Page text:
As wind blew through early morning darkness 75 years ago on June 6, 1944, Operation Neptune was underway. It would be the largest seaborne landing in military history to date.
Gusts up to 24 mph pushed across the English Channel. On those white-capped waves, more than 4,100 Allied transport ships and landing craft were approaching a 50-mile stretch of coastal France in the province of Normandy.
Clouds further shrouded the pre-dawn blackness in which paratroopers would stage a night jump hours ahead of the beach landings. A later fleet of aircraft would provide mission-critical cover for the 156,000 troops – from the U.S., Great Britain and Canada – coming ashore at low tide.
The goal was as risky as it was bold: Use the unstable weather to take the occupying Nazis by surprise and break through Adolph Hitler’s fortified Atlantic Wall. Code-named Operation Overlord, the Battle of Normandy was strategically designed to liberate northwestern France. The ultimate goal? End World War II in the European theater.
This year marks the 75th anniversary of the heroic military actions taken on that Tuesday known the world over as D-Day. It comes with the opportunity to collect coins and currency that recall the events and people who changed the course of history.
In his Order of the Day for that fateful deployment, U.S. General Dwight D. Eisenhower, Supreme Commander of the Allied Expeditionary Force, included in his message to the troops these words:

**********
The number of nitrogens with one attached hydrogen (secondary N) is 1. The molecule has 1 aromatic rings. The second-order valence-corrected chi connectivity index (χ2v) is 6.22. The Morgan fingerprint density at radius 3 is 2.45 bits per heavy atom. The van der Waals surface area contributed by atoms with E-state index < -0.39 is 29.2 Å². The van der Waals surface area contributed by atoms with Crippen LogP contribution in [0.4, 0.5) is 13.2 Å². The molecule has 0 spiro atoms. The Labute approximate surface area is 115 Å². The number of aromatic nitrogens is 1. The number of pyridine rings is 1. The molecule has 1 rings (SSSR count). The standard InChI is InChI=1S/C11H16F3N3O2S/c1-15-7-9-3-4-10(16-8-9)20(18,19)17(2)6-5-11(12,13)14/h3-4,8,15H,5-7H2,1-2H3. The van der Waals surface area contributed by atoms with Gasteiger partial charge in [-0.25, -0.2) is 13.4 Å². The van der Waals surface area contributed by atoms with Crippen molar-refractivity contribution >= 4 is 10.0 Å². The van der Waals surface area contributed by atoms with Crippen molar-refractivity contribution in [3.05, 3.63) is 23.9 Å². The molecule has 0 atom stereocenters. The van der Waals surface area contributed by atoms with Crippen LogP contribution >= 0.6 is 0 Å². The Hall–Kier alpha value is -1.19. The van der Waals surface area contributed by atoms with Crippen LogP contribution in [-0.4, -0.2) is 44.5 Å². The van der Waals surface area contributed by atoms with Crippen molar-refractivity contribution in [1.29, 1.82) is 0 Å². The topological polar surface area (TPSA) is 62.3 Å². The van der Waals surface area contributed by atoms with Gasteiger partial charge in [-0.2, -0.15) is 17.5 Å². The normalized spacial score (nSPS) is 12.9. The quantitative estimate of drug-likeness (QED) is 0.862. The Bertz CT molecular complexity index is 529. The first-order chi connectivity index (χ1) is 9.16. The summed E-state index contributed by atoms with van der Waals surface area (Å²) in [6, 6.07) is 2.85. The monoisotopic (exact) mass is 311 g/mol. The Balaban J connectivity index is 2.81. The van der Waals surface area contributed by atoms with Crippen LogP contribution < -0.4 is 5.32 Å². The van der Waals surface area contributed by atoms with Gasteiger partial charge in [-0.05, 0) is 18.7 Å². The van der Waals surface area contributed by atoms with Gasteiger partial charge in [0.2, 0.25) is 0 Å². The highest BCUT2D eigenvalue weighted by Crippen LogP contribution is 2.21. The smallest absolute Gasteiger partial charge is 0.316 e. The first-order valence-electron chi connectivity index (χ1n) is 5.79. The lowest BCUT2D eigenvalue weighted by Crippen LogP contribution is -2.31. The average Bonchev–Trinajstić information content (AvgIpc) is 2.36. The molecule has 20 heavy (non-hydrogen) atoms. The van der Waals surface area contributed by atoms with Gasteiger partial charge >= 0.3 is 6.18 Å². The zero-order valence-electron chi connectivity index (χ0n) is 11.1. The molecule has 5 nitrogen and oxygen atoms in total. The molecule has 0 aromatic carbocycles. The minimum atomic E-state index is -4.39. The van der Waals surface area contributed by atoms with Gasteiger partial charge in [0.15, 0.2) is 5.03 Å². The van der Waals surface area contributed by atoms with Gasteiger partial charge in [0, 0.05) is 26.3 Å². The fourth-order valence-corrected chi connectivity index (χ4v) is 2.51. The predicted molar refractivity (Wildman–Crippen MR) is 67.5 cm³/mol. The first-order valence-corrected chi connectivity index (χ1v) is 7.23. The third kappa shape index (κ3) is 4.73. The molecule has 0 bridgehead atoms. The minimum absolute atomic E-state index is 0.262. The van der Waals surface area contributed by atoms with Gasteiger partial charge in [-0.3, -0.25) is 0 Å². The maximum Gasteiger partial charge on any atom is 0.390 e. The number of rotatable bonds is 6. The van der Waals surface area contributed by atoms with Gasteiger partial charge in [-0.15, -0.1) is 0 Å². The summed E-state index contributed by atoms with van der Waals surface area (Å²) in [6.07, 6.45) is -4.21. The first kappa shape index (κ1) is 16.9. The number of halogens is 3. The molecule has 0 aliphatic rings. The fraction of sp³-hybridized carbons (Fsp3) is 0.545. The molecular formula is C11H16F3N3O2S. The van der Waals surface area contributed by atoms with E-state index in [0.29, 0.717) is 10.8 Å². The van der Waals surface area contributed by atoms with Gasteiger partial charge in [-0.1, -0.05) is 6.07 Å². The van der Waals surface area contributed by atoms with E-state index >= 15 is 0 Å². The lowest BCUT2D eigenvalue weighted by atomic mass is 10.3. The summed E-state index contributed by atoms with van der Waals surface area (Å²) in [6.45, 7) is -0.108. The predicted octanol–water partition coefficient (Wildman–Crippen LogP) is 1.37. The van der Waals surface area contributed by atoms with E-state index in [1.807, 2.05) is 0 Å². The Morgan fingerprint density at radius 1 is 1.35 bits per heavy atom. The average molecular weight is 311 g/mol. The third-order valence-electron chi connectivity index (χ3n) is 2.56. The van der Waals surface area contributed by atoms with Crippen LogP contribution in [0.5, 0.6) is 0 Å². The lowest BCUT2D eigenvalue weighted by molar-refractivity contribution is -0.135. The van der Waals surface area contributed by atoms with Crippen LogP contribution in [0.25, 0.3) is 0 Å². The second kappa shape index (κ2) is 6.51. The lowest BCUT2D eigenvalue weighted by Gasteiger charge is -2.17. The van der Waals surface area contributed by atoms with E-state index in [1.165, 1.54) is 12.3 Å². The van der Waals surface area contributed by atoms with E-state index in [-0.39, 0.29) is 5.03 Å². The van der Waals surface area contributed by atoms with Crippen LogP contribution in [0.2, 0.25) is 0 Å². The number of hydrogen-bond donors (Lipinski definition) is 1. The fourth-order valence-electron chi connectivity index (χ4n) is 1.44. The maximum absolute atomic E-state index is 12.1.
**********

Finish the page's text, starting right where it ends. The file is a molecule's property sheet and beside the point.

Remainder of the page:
In company with our brave Allies and brothers-in-arms on other Fronts, you will bring about the destruction of the German war machine, elimination of Nazi tyranny over the oppressed peoples of Europe, and security for ourselves in a free world.”
By 5:30 a.m. Allied naval bombardment was underway. Normandy Beach had been carved into five manageable sectors with U.S. forces taking the two more challenging landings on the Cherbourg (Cotentin) Peninsula. A rugged expanse of tall cliffs, man-made seawalls and wetlands, they were code-named Utah and Omaha Beaches. These were the states where the American commanders came from. The fighting was intense, especially for the more than 2,000 courageous troops who paid the ultimate price that morning on Omaha Beach.
Using fish names, the resort beaches to the East were code-named Gold, Jelly and Sword. The British took Gold and Sword Beaches. To avoid confusion with jam, the Canadians renamed the middle beach after an officer’s wife and called it Juno. By day’s end, these beaches were secured, and the Allied troops began fighting their way inland to Paris, 170 miles away.
At 12:15 p.m. at the House of Commons in London, Winston Churchill told his fellow politicians:
…everything is proceeding according to plan. And what a plan! This vast operation is undoubtedly the most complicated and difficult that has ever occurred.”
Meanwhile, tenacious U.S. bombers repeatedly dropped munitions on the Nazi’s concrete gun pits on the Omaha cliff known as Pointe du Hoc. By the evening, U.S. troops were able to gain some measure of control over Omaha Beach and start to take prisoners of war. As the clock’s hands turned on a new day, the Allies had a firm hold on the beaches. More combat lay ahead, but in nine months, Victory-Europe (VE) Day would be proclaimed.
Other D-Day Collecting Opportunities
Few collectibles can match the historical interest and significance of U.S. coins and stamps issued during WWII, nor the lure of owning a five-coin, wartime collector’s set. Military collectors, especially, might be interested in this special set showing the victors of WWII colorized on Kennedy half dollars.
And, if you were born in 1944, there are more coins and history relating to WWII and D-Day found in Littleton’s silver Year Set of 1944.